Don’t get me wrong, I tried every time I moved to make new friends. I didn’t give up because I never saw a point, I just never really found “my tribe”. Believe me, it was always at the last minute that I was informed we were leaving again — I wasn’t operating under a time limit where I knew that in six months we were going to move once more. My luck was best with one or two kids at a time, but on more than one occasion I got burned by said kids. I avoided bringing people over to my house because, as time went on, the fighting between my parents intensified, and I was embarrassed that they might blow up while I had a guest. You can see how this recipe of instability led me to have no long-term friendship making skills. I’m great at the ice breaker, but when it comes to getting to know people I struggle. The more it seems like the surrounding people know each other well, even if they don’t, the more intimidated I become. I start feeling like nobody can hear me or see me, and I get an intense feeling of pressure in my mind which can lead me to elope from social situations.
I once fled a gathering in college to wander the streets of Oshkosh, WI for two hours before the temperature dropped low enough to force me to return. Recently, I locked myself in a bathroom at a party for twenty-five minutes while my head screamed listening to the laughing voices on the other side of the sheet rock. Not very Invincible of me, right? Like I said, this is a process and a practice.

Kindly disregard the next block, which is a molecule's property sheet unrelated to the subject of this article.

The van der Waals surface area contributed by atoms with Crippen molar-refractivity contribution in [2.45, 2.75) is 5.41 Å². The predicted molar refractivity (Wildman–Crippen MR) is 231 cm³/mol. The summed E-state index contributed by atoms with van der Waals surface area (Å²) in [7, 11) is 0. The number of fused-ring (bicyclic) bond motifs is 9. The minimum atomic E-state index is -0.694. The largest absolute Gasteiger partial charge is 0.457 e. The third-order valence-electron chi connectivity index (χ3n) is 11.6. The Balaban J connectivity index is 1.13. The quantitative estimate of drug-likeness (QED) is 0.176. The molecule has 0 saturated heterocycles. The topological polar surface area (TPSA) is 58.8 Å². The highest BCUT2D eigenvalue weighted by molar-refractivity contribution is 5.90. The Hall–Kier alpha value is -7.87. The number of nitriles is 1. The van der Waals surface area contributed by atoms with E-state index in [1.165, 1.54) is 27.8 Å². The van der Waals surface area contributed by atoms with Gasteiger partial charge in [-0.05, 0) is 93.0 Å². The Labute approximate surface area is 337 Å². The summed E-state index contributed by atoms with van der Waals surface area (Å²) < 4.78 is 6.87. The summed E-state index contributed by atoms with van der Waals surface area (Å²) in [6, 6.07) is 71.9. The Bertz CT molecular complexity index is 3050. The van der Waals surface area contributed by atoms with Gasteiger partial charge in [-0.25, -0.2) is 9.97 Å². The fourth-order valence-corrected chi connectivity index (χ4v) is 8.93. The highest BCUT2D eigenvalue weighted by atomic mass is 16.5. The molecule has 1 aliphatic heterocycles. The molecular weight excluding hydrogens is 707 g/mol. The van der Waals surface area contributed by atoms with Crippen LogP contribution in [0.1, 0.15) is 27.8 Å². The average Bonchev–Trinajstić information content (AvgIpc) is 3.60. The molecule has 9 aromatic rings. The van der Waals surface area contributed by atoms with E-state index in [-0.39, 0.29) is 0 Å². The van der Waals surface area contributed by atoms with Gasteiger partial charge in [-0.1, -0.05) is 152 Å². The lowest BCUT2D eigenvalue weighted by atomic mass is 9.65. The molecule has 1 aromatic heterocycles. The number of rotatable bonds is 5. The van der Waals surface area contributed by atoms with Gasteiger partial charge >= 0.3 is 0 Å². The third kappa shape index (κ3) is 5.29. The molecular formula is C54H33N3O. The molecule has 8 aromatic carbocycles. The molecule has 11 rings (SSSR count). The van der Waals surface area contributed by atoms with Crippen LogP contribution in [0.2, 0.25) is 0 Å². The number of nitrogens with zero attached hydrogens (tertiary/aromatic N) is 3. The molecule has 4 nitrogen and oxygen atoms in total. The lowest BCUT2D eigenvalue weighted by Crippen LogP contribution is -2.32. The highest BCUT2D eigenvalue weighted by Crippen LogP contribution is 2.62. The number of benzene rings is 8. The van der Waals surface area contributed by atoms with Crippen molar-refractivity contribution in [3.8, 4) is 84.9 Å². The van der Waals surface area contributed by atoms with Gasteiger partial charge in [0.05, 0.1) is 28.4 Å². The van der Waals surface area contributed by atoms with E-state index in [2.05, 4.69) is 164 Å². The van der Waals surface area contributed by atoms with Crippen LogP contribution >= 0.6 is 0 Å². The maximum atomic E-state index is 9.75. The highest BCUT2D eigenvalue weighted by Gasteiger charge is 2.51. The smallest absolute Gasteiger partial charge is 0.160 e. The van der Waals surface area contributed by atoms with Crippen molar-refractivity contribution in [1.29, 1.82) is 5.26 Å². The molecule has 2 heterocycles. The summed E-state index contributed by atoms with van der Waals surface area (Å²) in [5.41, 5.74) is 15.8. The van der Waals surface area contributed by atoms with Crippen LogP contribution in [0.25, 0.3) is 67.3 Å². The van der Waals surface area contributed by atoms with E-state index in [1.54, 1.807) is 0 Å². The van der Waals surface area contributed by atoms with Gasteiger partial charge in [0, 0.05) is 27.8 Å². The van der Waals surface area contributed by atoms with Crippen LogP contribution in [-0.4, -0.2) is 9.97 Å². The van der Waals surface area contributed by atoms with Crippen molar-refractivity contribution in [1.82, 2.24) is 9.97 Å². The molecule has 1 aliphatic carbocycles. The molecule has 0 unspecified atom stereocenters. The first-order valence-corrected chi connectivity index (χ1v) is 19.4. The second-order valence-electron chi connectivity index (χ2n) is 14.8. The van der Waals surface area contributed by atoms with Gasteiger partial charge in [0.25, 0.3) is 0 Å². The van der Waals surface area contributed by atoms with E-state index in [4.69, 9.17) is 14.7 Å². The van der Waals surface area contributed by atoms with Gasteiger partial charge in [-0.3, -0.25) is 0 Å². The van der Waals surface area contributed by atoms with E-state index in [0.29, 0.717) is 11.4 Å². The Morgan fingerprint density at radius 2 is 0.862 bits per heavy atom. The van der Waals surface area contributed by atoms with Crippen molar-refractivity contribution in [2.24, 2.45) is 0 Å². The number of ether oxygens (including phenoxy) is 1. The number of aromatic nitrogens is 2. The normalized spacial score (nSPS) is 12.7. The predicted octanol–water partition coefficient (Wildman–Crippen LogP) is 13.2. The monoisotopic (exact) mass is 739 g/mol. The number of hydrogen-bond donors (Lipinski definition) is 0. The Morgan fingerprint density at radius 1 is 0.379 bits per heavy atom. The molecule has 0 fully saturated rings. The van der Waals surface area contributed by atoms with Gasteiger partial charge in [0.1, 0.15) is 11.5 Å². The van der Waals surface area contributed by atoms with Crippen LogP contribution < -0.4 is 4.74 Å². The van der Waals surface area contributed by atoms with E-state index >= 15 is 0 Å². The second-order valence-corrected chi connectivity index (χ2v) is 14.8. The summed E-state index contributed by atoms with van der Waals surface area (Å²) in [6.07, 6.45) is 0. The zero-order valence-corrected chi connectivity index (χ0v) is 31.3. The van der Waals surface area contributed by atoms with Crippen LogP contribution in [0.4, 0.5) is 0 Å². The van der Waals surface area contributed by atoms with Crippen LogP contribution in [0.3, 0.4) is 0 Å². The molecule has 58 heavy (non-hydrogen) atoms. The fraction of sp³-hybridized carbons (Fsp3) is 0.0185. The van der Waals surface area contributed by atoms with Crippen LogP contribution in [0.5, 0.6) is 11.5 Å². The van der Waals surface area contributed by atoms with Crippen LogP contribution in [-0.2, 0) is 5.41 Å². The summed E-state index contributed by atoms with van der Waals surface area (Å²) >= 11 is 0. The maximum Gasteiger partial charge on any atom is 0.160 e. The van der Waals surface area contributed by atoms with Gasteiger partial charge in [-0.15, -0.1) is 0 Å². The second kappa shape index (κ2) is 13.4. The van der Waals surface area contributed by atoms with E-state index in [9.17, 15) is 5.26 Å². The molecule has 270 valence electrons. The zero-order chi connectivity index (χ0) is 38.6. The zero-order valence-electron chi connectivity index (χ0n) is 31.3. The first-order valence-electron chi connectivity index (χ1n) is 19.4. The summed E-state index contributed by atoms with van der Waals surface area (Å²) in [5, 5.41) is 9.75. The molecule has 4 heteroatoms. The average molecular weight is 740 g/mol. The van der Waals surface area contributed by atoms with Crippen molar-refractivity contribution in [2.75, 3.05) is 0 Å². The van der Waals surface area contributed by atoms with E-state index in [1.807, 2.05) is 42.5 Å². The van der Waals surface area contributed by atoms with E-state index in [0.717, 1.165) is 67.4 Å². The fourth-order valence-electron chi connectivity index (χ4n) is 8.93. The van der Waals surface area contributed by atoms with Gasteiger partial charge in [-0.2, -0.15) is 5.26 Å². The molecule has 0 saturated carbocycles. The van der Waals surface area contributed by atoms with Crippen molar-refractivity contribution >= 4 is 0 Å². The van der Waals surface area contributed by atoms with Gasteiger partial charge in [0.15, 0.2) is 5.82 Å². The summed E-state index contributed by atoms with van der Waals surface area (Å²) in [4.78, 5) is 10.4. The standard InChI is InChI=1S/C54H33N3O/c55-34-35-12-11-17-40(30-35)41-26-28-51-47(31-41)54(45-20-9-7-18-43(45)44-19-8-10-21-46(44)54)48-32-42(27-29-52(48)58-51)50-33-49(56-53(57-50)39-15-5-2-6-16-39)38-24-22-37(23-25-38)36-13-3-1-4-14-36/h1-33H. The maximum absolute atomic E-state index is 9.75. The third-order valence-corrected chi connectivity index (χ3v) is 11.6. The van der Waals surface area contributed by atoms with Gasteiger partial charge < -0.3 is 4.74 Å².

I was resolved to do something about this feeling, though. For the last few weeks I have been doing a lot of introspection. Not just trying to identify the source of this pain, as that was obvious. Not just trying to identify what triggers those feelings. My practice involves a lot of visualization and meditative trance work. What that means is that I use techniques to put myself into a trance-like state, such as breath control, and then creating visuals with my imagination that stand-in for parts of my subconscious. Doing this my way is something that some people literally cannot do because their brains don’t visualize imagery well — if you are one such person I am sorry that I don’t have a way figured out yet to offer help. You have to think of what I am doing as being in the same vein as the movie Sucker Punch, where you create a visual experience to interact with something you normally cannot.
Thinking back, I recall often describing the experience of depression as being locked in a place of despair — like a prison cell or an emotional locker. I was always thrown into this place by my emotional states, and held there “against my will”. Of course, this was vestigial thinking from operating under the false-conflict paradigm which I talk about a lot in this blog. We are not at war with ourselves, there are not two wolves in competition for feeding. At one point or another we are either in states of resistance or acceptance, and our bodies and minds are so connected that both feel the weight of whichever state we are operating within. Whenever I felt locked within this emotional echo chamber, I always responded by being bed-ridden and compressing my body while taking shallow, quick breaths.